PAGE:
Fatter paychecks help, but workload issues remain
Fairfax County teachers are happier about nearly every aspect of their working conditions than they were two years ago, amid their first raises in years and a campaign to decrease their workloads, according to survey of more than 10,500 teachers.
When asked if "teachers are relied upon to make decisions about educational issues," only 61 percent of Fairfax County Public Schools teachers agreed in 2010. On the same survey administered this January and February, 84 percent of teachers said their input mattered.
In 2010, 65 percent of teachers agreed that "Teachers have time available to collaborate with their colleagues"; that figure shot up to 79 percent.
Administrators also voiced rosier views than in 2010, with 95 percent agreeing that "In this district we take steps to solve problems," up from 78 percent.
Teachers and other school system employees received their first pay raises since 2008 this school year, as salaries were frozen because of the bleak economy. In January, The Washington Examiner obtained an internal teachers union survey wherein 76 percent of teachers said they agreed "very much" or "somewhat" that "teacher satisfaction is primarily dependent on salary."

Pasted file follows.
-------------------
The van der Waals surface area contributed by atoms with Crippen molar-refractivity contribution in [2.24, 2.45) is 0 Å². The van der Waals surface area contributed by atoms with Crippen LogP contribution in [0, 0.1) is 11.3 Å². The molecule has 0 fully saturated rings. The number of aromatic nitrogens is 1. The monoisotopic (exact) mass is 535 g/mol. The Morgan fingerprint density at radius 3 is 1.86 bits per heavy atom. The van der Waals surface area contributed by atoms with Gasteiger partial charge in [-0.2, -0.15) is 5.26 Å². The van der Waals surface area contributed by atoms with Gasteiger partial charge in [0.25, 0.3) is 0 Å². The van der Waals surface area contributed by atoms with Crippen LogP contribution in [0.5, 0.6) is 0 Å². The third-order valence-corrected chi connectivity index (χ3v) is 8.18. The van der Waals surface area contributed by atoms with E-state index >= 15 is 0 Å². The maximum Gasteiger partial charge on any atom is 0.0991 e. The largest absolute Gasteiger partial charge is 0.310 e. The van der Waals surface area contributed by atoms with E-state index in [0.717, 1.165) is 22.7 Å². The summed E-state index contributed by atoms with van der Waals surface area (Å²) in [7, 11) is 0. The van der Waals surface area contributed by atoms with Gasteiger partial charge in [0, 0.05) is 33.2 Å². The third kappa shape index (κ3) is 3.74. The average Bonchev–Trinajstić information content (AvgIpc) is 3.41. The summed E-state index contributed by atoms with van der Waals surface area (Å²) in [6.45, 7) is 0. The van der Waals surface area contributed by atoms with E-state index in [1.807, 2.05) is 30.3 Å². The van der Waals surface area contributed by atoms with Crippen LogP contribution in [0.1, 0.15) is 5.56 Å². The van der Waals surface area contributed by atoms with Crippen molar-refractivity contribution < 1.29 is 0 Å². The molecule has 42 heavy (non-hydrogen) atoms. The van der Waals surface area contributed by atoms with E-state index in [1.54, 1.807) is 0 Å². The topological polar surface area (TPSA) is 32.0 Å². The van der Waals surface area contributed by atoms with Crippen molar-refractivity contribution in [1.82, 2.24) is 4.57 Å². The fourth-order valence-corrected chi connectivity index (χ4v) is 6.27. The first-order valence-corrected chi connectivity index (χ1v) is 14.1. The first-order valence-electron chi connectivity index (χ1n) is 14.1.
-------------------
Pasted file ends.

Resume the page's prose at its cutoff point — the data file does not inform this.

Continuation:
"The salary increase does help a little bit, as people feel they're valued and appreciated," said Michael Hairston, who represents more than 6,000 teachers and support staffers as president of the Fairfax Education Association. "That has to have an impact on morale."
But even with improvements, some areas of the survey raised concerns to school officers and the system's teacher unions.
Less than half of principals agreed that central office administrators were allowing them to spend enough time on instruction, marking an increase of 34 points to 49 percent. And more than 40 percent of teachers said they didn't have enough out-of-classroom time to get all their work done.
Superintendent Jack Dale said in a June email obtained by The Examiner, "I will speak to all the principals about ensuring we do not create inappropriate work load/time demands on our teachers this next school year."
But union representatives said they don't believe Dale ever acted on his promise to intervene. A spokeswoman for the school system did not respond to requests for comment.
None of the school board members contacted by The Examiner returned phone calls seeking comment on this issue. The school board is scheduled to discuss the survey results on Monday.